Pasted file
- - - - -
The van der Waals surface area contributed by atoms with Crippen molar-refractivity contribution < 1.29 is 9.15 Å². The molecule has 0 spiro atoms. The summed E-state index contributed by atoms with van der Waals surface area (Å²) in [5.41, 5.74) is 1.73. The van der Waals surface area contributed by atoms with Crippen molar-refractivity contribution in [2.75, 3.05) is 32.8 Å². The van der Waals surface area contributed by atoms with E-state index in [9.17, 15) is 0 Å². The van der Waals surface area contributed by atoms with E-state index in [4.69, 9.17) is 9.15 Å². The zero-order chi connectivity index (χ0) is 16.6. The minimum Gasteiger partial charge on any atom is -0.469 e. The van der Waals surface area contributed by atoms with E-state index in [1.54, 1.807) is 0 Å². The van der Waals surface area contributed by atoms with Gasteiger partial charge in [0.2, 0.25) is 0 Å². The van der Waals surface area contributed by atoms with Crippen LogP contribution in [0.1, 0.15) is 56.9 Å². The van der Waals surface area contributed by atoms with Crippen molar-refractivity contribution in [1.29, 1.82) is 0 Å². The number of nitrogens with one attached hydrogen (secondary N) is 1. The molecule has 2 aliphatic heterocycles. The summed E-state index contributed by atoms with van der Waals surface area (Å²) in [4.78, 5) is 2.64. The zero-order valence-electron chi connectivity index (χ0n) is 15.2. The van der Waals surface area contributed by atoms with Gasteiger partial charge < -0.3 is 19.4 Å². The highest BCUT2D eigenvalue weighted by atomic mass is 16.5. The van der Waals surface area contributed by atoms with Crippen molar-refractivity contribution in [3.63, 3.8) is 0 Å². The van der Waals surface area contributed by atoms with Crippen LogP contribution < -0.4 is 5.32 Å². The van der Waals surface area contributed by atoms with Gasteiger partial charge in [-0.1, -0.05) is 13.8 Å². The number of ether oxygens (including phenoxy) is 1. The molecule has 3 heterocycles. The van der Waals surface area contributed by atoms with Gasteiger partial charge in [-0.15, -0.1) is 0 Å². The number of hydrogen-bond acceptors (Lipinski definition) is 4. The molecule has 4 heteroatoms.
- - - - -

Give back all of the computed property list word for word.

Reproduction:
The van der Waals surface area contributed by atoms with Crippen molar-refractivity contribution < 1.29 is 9.15 Å². The molecule has 0 spiro atoms. The summed E-state index contributed by atoms with van der Waals surface area (Å²) in [5.41, 5.74) is 1.73. The van der Waals surface area contributed by atoms with Crippen molar-refractivity contribution in [2.75, 3.05) is 32.8 Å². The van der Waals surface area contributed by atoms with E-state index in [9.17, 15) is 0 Å². The van der Waals surface area contributed by atoms with E-state index in [4.69, 9.17) is 9.15 Å². The zero-order chi connectivity index (χ0) is 16.6. The minimum Gasteiger partial charge on any atom is -0.469 e. The van der Waals surface area contributed by atoms with E-state index in [1.54, 1.807) is 0 Å². The van der Waals surface area contributed by atoms with Gasteiger partial charge in [0.2, 0.25) is 0 Å². The van der Waals surface area contributed by atoms with Crippen LogP contribution in [0.1, 0.15) is 56.9 Å². The van der Waals surface area contributed by atoms with Crippen molar-refractivity contribution in [1.29, 1.82) is 0 Å². The number of nitrogens with one attached hydrogen (secondary N) is 1. The molecule has 2 aliphatic heterocycles. The summed E-state index contributed by atoms with van der Waals surface area (Å²) in [4.78, 5) is 2.64. The zero-order valence-electron chi connectivity index (χ0n) is 15.2. The van der Waals surface area contributed by atoms with Gasteiger partial charge < -0.3 is 19.4 Å². The highest BCUT2D eigenvalue weighted by atomic mass is 16.5. The van der Waals surface area contributed by atoms with Crippen molar-refractivity contribution in [3.63, 3.8) is 0 Å². The van der Waals surface area contributed by atoms with Crippen LogP contribution < -0.4 is 5.32 Å². The van der Waals surface area contributed by atoms with Gasteiger partial charge in [-0.1, -0.05) is 13.8 Å². The number of ether oxygens (including phenoxy) is 1. The molecule has 3 heterocycles. The van der Waals surface area contributed by atoms with Gasteiger partial charge in [-0.15, -0.1) is 0 Å². The number of hydrogen-bond acceptors (Lipinski definition) is 4. The molecule has 4 heteroatoms.